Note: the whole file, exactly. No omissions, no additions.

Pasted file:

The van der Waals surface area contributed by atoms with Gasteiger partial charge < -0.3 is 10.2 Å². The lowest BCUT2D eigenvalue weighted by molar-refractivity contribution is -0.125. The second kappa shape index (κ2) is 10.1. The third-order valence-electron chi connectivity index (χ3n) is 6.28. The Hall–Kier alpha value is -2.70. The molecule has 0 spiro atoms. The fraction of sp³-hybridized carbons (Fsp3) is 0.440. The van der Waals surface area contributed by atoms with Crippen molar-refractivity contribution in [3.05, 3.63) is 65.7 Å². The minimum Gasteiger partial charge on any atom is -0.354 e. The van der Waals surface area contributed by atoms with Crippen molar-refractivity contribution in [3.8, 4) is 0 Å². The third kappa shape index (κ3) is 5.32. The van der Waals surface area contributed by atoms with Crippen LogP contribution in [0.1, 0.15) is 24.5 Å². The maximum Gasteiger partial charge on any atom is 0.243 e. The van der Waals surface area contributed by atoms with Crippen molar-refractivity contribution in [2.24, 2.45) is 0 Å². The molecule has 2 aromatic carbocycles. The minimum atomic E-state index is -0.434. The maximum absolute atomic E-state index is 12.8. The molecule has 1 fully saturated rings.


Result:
The van der Waals surface area contributed by atoms with Gasteiger partial charge < -0.3 is 10.2 Å². The lowest BCUT2D eigenvalue weighted by molar-refractivity contribution is -0.125. The second kappa shape index (κ2) is 10.1. The third-order valence-electron chi connectivity index (χ3n) is 6.28. The Hall–Kier alpha value is -2.70. The molecule has 0 spiro atoms. The fraction of sp³-hybridized carbons (Fsp3) is 0.440. The van der Waals surface area contributed by atoms with Crippen molar-refractivity contribution in [3.05, 3.63) is 65.7 Å². The minimum Gasteiger partial charge on any atom is -0.354 e. The van der Waals surface area contributed by atoms with Crippen molar-refractivity contribution in [3.8, 4) is 0 Å². The third kappa shape index (κ3) is 5.32. The van der Waals surface area contributed by atoms with Crippen LogP contribution in [0.1, 0.15) is 24.5 Å². The maximum Gasteiger partial charge on any atom is 0.243 e. The van der Waals surface area contributed by atoms with Crippen molar-refractivity contribution in [2.24, 2.45) is 0 Å². The molecule has 2 aromatic carbocycles. The minimum atomic E-state index is -0.434. The maximum absolute atomic E-state index is 12.8. The molecule has 1 fully saturated rings.